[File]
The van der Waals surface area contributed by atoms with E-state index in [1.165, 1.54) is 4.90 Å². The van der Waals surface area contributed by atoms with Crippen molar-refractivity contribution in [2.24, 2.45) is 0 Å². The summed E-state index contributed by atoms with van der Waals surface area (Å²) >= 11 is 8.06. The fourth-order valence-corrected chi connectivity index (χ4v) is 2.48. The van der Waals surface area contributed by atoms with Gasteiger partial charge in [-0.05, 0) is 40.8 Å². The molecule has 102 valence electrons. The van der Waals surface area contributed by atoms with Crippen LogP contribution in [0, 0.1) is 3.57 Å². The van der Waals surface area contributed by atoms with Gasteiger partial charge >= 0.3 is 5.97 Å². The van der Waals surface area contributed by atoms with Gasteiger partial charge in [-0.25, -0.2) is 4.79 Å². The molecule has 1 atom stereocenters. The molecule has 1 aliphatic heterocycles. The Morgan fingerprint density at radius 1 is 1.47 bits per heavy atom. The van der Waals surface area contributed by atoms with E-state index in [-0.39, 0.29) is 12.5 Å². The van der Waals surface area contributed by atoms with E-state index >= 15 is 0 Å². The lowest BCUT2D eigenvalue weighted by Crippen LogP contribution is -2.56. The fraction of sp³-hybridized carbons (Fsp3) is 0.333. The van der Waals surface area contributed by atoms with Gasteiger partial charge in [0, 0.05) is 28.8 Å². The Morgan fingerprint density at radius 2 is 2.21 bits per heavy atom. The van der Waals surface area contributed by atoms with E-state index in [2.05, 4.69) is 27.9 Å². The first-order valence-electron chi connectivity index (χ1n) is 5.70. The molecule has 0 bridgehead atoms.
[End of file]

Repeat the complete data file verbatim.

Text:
The van der Waals surface area contributed by atoms with E-state index in [1.165, 1.54) is 4.90 Å². The van der Waals surface area contributed by atoms with Crippen molar-refractivity contribution in [2.24, 2.45) is 0 Å². The summed E-state index contributed by atoms with van der Waals surface area (Å²) >= 11 is 8.06. The fourth-order valence-corrected chi connectivity index (χ4v) is 2.48. The van der Waals surface area contributed by atoms with Gasteiger partial charge in [-0.05, 0) is 40.8 Å². The molecule has 102 valence electrons. The van der Waals surface area contributed by atoms with Crippen LogP contribution in [0, 0.1) is 3.57 Å². The van der Waals surface area contributed by atoms with Gasteiger partial charge >= 0.3 is 5.97 Å². The van der Waals surface area contributed by atoms with Gasteiger partial charge in [-0.25, -0.2) is 4.79 Å². The molecule has 1 atom stereocenters. The molecule has 1 aliphatic heterocycles. The Morgan fingerprint density at radius 1 is 1.47 bits per heavy atom. The van der Waals surface area contributed by atoms with E-state index in [-0.39, 0.29) is 12.5 Å². The van der Waals surface area contributed by atoms with E-state index >= 15 is 0 Å². The lowest BCUT2D eigenvalue weighted by Crippen LogP contribution is -2.56. The fraction of sp³-hybridized carbons (Fsp3) is 0.333. The van der Waals surface area contributed by atoms with Gasteiger partial charge in [0, 0.05) is 28.8 Å². The Morgan fingerprint density at radius 2 is 2.21 bits per heavy atom. The van der Waals surface area contributed by atoms with E-state index in [2.05, 4.69) is 27.9 Å². The first-order valence-electron chi connectivity index (χ1n) is 5.70. The molecule has 0 bridgehead atoms.